Abortion and politics are two areas where people’s ability to think is seriously compromised. People use and share arguments that employ reasoning they would never find acceptable in another setting. With the American Presidential election looming and with abortion being a perennial political hot potato (not that I realistically see any real change likely with either major candidate), the noise of contorted reasons for why you should vote for this or that candidate is rising to a deafening level.
This morning I spotted this argument being shared on Facebook by a prominent Christian blogger, as follows:
Knowing many of my pro-life friends feel torn between voting for an unpopular but highly qualified pro-choice candidate in Hillary Clinton and an incompetent narcissist who poses a unique threat to our American democracy in Donald Trump, I’d like to make a proposal:
You should vote for Hillary Clinton.
And I’d like to suggest that voting for a pro-choice candidate in this election, or any election, need not overburden your conscience. Here’s why..
What followed was a link to an article by this blogger (Rachel Held Evans), noting that the abortion rate has declined under President Obama, and that Hillary Clinton’s policies would likely mean there are fewer unwanted pregnancies than there would be under a Donald Trump presidency. I am not going to explore arguments about causation here, and I’ll grant, rightly or otherwise, that President Obama is responsible for the decline in abortions, and that there would be fewer unwanted pregnancies under Clinton and because of Clinton. I do not know that these claims are true but I am here accepting them as true. Evans also notes “There is disagreement among Christians about this, (and historically, even among evangelicals), so is it really my place, or the government’s job, to impose my beliefs on people of all faiths and convictions?” She also raises some very familiar concerns about the fact that many zygotes die naturally every year. For example, “If abortion is criminalized, should every miscarriage be investigated by police?” These are arguments for not taking a strong stand on the permissibility of abortion, but not, I think, very good arguments.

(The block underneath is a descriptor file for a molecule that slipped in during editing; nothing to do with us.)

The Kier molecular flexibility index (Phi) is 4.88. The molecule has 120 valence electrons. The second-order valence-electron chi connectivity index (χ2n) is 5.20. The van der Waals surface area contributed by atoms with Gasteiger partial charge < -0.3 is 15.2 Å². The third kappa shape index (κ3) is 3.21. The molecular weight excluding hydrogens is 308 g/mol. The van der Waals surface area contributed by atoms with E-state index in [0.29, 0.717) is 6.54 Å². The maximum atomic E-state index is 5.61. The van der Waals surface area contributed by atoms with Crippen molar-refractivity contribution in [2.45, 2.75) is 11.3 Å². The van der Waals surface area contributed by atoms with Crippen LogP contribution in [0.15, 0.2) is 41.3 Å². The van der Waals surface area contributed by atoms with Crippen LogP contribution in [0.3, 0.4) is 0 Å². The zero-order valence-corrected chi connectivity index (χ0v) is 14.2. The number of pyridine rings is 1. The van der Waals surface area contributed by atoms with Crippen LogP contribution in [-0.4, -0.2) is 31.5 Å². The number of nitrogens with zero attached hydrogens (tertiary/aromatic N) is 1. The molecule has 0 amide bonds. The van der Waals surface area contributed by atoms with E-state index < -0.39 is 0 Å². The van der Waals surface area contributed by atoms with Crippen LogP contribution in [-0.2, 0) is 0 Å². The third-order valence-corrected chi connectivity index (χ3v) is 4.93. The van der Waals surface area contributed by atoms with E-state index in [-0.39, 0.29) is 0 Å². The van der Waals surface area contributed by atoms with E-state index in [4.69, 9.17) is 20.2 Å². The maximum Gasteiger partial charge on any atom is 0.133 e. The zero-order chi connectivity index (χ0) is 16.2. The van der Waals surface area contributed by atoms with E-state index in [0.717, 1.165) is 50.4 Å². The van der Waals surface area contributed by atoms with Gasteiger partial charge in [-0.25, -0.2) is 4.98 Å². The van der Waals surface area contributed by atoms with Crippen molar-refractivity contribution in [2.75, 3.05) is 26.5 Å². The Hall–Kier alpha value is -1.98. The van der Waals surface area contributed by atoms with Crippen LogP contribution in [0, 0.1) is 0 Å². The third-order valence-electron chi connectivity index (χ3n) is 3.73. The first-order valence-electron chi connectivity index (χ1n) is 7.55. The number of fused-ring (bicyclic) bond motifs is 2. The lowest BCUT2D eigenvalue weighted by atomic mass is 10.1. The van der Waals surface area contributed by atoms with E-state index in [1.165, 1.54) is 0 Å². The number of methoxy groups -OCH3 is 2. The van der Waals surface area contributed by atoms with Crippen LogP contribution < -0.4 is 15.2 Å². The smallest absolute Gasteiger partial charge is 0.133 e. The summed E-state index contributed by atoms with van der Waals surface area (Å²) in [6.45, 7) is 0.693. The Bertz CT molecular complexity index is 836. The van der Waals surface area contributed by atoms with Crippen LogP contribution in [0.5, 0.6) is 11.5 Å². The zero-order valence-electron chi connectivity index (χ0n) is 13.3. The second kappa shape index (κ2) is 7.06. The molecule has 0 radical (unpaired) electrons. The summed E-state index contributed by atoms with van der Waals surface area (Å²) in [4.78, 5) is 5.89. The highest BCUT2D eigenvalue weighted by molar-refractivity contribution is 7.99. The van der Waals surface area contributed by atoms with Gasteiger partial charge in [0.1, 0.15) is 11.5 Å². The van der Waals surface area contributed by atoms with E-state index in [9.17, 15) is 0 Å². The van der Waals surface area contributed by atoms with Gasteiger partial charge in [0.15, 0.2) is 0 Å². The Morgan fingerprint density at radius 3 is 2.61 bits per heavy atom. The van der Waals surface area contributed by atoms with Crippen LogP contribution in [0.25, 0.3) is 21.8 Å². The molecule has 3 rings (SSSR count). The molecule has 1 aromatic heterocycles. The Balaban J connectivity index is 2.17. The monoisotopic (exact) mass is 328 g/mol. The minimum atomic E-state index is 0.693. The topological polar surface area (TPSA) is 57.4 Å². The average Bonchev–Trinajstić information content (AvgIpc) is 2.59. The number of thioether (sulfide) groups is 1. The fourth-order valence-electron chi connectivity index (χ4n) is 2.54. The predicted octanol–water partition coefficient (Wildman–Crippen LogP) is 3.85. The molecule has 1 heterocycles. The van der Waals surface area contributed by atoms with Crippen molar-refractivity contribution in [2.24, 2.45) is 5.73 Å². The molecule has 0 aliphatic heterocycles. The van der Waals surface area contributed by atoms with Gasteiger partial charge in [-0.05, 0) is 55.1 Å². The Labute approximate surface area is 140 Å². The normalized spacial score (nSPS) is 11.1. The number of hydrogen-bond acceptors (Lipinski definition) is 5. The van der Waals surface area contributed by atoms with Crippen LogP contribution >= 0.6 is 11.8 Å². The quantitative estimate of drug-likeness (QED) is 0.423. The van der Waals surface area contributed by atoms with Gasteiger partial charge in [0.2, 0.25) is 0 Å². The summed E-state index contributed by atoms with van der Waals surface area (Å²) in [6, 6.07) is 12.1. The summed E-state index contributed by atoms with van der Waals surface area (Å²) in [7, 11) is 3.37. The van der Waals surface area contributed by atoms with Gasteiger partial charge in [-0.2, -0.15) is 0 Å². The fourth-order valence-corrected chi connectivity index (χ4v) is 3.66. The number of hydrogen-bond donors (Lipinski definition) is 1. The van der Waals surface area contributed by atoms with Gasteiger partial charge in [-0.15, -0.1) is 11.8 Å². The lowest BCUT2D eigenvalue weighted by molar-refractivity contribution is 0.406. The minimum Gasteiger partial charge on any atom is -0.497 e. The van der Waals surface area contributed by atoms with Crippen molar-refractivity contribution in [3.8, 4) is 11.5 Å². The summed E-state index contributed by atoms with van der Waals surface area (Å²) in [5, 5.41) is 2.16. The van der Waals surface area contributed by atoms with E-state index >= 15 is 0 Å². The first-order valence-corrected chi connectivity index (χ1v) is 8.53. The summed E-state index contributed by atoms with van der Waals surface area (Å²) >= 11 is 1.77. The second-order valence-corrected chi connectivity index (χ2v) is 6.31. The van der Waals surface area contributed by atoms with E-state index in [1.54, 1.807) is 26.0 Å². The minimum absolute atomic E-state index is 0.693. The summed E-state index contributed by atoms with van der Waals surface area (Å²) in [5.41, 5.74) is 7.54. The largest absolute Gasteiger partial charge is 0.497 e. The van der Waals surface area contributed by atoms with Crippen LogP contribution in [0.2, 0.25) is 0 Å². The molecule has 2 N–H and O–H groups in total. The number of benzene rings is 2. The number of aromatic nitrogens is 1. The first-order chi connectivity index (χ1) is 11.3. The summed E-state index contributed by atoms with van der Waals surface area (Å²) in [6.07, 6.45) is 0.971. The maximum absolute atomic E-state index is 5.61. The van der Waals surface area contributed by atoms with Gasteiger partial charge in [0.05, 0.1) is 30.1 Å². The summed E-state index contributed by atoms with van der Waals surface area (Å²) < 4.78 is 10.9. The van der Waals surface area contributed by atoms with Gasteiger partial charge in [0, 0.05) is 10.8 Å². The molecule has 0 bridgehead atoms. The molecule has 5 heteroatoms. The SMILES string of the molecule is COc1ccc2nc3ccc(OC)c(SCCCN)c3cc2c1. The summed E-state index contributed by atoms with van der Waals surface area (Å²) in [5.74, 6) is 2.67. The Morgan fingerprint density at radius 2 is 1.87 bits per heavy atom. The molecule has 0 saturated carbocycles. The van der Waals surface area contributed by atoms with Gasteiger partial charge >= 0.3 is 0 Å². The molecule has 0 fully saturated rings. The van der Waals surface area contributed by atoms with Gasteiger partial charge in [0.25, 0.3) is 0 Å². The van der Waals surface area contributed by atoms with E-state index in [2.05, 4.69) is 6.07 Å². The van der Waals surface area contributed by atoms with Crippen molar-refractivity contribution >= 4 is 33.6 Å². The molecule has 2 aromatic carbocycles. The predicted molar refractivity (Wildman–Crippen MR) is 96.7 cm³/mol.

Nonetheless, quite apart from whether or not abortion really is homicide, her chief argument, or at least the one to which I am giving all my attention here, is a consequentialist argument: If you vote for candidate B, then although she is pro-choice on abortion, there will (probably) be fewer unwanted pregnancies if she is president, and consequently fewer abortions. Voting for a pro-choice candidate, in other words, is not a vote for abortion, and because the number of abortions would be smaller under the pro-choice candidate, you should vote for her. In order for this appeal to be interesting, I’m going to assume that the other major candidate is pro-life (although I recognise that, as Evans notes, Trump is patchy at best on this, although some make the argument that he would appoint Supreme Court Justices who would help the pro-life cause).
So there it is. Sure, candidate A may be pro-life and candidate B is pro-choice. But candidate B will bring about fewer circumstances under which women will want to have an abortion. So if you’re pro-life, vote for candidate B.
On the face of it, I think only a person who identifies as “pro-choice” on abortion could have written this. But since Evans says she is pro-life, I’ll revise this: Only a person who is pro-choice or a person who is strongly politically inclined to the left (and so predisposed to support Clinton), thus using arguments to that end when she would never reason this way under other circumstances, could have written this. To appeal to pro-lifers in this way is to fundamentally fail to hear them. In order to see this perhaps a bit more clearly, I want you to consider the following scenario in a parallel world: